Skin cancer is a year-round issue. More than 300 New Zealanders die from Skin Cancer every year. See below to find out active ways to protect yourself against the danger of developing skin cancer.

At Moorhouse Medical Centre, you can see GPs with special interest in skin conditions, minor skin surgery and specialised training in “MoleMate” dermoscopy services include assessment, diagnosis, and treatment of various skin conditions.


The following skin health and other surgical procedures are available – please ask your doctor if a procedure is suitable for you. Your doctor will refer you to our in-house Minor Surgery Clinic which is held every Wednesday.

All services

MoleMate appointment – Full body skin check and dermoscope examination of two or more moles. Allow 30 minutes for this appointment.

DermMate appointment – Dermoscope examination of a single mole. Takes only 15 minutes. If a particular mole is worrying you. This is an excellent option for having it checked so you can have peace of mind.

  • Skin Lesion Excision (including mole removal)
  • Excision Biopsy
  • Punch Biopsy
  • Excision of sebaceous cysts and abscesses
  • Joint / Steroid injection
  • Vasectomy
  • Keloid Scar Treatment
  • Toenail wedge resection (ingrown mole removal (ingrown toenail removal)

Mole Mate TM

Are you worried that sun exposure or sunburn has damaged your skin? Have you got some moles that need to be checked. The skin is the largest organ in the human body. Just like other major organs, your skin needs to be cared for: This includes receiving skin checks and advice from your GP.

Mole Mate TM is the latest technological advance in dermoscopy. It uses a Siascope- dermal imaging equipment which enables the doctor to examine a skin lesion or mole in several high-definition views and cross sections, to the depth of 2mm below the skins surface. It has proven to be highly effective in assisting doctors to detect and diagnose skin cancers and reassure patients whose moles are not suspicious. The use of MoleMate TM technology reduces the need for costly and time-consuming skin excisions of harmless lesions.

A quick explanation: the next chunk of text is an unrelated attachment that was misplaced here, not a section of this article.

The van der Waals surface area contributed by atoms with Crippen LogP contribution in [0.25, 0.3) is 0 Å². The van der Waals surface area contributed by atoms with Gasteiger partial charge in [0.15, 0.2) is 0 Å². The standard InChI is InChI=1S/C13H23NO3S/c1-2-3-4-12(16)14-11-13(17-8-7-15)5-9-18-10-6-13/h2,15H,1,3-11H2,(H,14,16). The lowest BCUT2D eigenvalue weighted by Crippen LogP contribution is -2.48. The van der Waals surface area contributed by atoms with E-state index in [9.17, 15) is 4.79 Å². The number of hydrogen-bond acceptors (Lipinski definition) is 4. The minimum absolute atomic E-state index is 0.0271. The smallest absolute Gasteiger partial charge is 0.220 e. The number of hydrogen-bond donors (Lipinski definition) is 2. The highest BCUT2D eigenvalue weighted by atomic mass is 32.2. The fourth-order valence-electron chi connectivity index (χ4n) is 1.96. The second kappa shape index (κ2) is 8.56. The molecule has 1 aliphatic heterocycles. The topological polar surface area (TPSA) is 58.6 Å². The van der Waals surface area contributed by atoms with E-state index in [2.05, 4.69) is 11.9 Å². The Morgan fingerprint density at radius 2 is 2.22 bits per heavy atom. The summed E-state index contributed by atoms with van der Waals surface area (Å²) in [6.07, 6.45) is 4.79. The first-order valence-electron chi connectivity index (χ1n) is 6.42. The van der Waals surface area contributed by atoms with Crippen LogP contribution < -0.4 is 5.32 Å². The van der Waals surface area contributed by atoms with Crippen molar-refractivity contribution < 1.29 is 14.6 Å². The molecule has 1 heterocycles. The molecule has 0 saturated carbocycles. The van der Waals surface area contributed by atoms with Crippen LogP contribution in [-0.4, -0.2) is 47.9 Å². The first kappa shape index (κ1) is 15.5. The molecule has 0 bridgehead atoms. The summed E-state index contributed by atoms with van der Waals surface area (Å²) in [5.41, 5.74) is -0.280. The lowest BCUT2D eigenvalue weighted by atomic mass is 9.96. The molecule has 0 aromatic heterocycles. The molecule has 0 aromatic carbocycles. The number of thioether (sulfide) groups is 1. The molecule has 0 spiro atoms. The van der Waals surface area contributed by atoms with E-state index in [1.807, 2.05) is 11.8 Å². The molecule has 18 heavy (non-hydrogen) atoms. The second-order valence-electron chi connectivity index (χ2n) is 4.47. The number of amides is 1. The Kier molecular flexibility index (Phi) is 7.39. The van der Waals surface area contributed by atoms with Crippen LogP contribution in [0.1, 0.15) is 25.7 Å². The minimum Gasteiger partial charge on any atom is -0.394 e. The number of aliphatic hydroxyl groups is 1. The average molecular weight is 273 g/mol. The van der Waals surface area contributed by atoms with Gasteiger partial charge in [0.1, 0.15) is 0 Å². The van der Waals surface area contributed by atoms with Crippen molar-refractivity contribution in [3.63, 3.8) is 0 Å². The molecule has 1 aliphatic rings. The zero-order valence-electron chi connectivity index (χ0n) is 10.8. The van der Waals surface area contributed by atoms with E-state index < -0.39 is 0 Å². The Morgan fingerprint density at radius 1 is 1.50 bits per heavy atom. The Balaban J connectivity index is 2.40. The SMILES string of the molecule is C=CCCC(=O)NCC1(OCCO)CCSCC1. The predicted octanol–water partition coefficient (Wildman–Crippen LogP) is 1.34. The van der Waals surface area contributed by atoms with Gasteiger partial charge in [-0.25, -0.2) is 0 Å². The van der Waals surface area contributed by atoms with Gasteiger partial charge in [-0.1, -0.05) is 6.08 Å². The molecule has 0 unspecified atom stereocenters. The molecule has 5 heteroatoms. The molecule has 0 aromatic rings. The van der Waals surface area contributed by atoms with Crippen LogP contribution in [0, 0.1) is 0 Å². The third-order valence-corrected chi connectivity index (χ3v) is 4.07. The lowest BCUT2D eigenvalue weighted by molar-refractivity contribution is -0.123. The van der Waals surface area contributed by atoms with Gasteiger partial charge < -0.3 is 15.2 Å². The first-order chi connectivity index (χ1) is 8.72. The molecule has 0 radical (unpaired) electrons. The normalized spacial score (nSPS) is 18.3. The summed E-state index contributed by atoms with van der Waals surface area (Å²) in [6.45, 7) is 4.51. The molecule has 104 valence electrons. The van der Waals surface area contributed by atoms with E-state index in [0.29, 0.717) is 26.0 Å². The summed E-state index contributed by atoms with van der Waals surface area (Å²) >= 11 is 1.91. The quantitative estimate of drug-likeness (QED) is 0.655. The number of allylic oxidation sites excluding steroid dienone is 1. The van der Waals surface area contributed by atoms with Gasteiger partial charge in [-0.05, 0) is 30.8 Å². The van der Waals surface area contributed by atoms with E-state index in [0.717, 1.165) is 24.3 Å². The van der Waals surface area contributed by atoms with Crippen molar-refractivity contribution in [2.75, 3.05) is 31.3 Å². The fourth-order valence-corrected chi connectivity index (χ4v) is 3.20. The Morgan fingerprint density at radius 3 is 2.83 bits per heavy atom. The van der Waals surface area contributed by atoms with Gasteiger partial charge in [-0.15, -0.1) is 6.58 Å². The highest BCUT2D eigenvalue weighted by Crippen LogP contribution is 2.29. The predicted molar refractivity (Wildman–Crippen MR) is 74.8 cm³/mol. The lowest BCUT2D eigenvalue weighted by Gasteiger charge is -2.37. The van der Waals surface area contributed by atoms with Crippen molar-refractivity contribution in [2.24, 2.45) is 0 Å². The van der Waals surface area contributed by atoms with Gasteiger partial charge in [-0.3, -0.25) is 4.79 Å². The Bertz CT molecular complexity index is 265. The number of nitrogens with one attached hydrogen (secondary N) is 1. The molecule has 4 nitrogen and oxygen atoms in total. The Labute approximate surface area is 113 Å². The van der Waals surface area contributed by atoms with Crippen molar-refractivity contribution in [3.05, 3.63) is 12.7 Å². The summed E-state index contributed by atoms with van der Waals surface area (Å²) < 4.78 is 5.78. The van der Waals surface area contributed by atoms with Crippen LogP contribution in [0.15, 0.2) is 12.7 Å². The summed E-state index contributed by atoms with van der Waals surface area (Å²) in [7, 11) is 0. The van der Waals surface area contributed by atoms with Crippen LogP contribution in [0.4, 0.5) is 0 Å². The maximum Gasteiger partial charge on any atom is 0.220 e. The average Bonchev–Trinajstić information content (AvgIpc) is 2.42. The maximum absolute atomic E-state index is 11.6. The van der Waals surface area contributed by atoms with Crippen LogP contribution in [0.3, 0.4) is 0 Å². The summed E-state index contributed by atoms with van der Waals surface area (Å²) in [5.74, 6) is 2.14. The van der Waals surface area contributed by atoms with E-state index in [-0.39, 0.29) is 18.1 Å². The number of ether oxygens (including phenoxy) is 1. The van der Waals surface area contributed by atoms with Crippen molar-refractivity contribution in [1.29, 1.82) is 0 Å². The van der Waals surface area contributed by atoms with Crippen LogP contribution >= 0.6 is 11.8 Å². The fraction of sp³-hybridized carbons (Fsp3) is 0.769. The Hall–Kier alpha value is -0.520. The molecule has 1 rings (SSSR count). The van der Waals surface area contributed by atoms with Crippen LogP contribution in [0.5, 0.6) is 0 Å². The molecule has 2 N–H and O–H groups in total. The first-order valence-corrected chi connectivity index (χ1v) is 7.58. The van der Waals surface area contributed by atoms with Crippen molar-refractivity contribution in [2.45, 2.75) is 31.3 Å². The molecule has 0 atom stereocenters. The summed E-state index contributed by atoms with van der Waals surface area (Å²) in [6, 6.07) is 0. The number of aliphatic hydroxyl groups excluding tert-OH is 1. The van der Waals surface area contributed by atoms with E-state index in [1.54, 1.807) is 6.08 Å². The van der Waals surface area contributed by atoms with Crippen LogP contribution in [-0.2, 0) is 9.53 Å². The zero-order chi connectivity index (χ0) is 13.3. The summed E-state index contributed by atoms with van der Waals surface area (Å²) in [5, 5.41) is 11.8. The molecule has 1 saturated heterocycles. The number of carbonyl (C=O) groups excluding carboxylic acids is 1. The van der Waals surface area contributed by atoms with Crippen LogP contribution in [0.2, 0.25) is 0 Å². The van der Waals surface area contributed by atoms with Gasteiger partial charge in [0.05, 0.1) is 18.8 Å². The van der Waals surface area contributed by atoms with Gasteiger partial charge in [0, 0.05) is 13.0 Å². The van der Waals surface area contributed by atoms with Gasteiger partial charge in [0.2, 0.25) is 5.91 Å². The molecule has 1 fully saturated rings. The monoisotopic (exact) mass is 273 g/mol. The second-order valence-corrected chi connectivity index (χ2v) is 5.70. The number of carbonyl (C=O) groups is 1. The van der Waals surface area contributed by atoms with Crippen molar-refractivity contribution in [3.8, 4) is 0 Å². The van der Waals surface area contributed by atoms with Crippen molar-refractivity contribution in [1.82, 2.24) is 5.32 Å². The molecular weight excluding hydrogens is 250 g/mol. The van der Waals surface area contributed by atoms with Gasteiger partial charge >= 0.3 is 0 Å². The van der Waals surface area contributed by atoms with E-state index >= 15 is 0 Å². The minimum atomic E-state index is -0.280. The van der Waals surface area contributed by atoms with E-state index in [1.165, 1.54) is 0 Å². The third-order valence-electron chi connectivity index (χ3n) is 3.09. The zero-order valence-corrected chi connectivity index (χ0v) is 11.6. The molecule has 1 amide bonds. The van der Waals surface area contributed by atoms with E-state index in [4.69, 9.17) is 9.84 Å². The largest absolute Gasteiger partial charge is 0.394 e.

Skin Lesion Excisions (including mole removal)

The doctor will advise you about the best treatment options for skin lesions and moles.

For benign and harmless lesions and moles, treatment options include cryotherapy (freezing with liquid nitrogen) biopsy or removal of excision – usually for cosmetic reasons.

For any suspicious or underdetermined lesions or moles, a skin biopsy or excision is usually recommended, so a soft tissue sample can be taken and sent to the laboratory to check for the presence of skin cancer. Local anaesthetic is provided for skin excision procedure to minimise pain and discomfort.

Excision Biopsy

An excision biopsy is when the entire skin lesion is removed and subsequently sent to the laboratory for testing. The intension of an excision biopsy is to remove all suspicious cells of a lesion in the single procedure.

You will need a consultation with a doctor prior to any surgical procedure. Fees will apply.

The Minor Surgery Clinic is located on the first floor at Moorhouse Medical Centre. Make an appointment for your annual check today.

Specialist Skin Check Appointments

Our skin check appointments take 30 minutes so please be sure to tell the receptionist when you book a skin check.

Skin cancer is a year-round issue.

More than 300 New Zealanders die from skin cancer every year.

Book a minor surgery appointment

Are you at risk?

Some people are more at risk of developing skin cancer than others. Risk factors include:

  • Having fair skin that burns easily.
  • Having a lot of freckles and moles
  • Being aged 50 or over
  • Intense exposure to the sun e.g. sunbathing, working outdoors.
  • Having had skin cancer in the past
  • Having a close relative who has had melanoma.
  • Having a compromised immune system

What can you do?

Here are some of the ways you can protect yourself against the danger of developing skin cancer.

  • Avoiding being in the sun between the peak UV radiation periods of 10 am to 3pm. And remember you are still at risk of sunburn and skin cancer on a cooler or cloudy day.
  • Seek shade and wear clothing that covers your shoulders arms and legs.
  • Wear broad-brimmed hat that shades your face, neck, and ears.
  • Apply SPF 30+ broad-spectrum, water-resistant sunscreen at least every 2 hours.
  • Wear wraparound sunglasses.
  • Avoid sunbeds: they emit UV radiation so are not a safe option be getting a tan. A fake tan or spray tan is the way to go.
  • Get to know your own skin, check regularly for changes to moles or new moles.
  • Get relatives or friends to help you check. Visit a skin doctor each year.

Our Skin Health Team

Our Skin Health Team

We have in-house doctors who have specialist training in Dermoscopy (examination of skin lesions with, magnification device) which helps them identifying Benign (non-cancerous) from malignant lesions.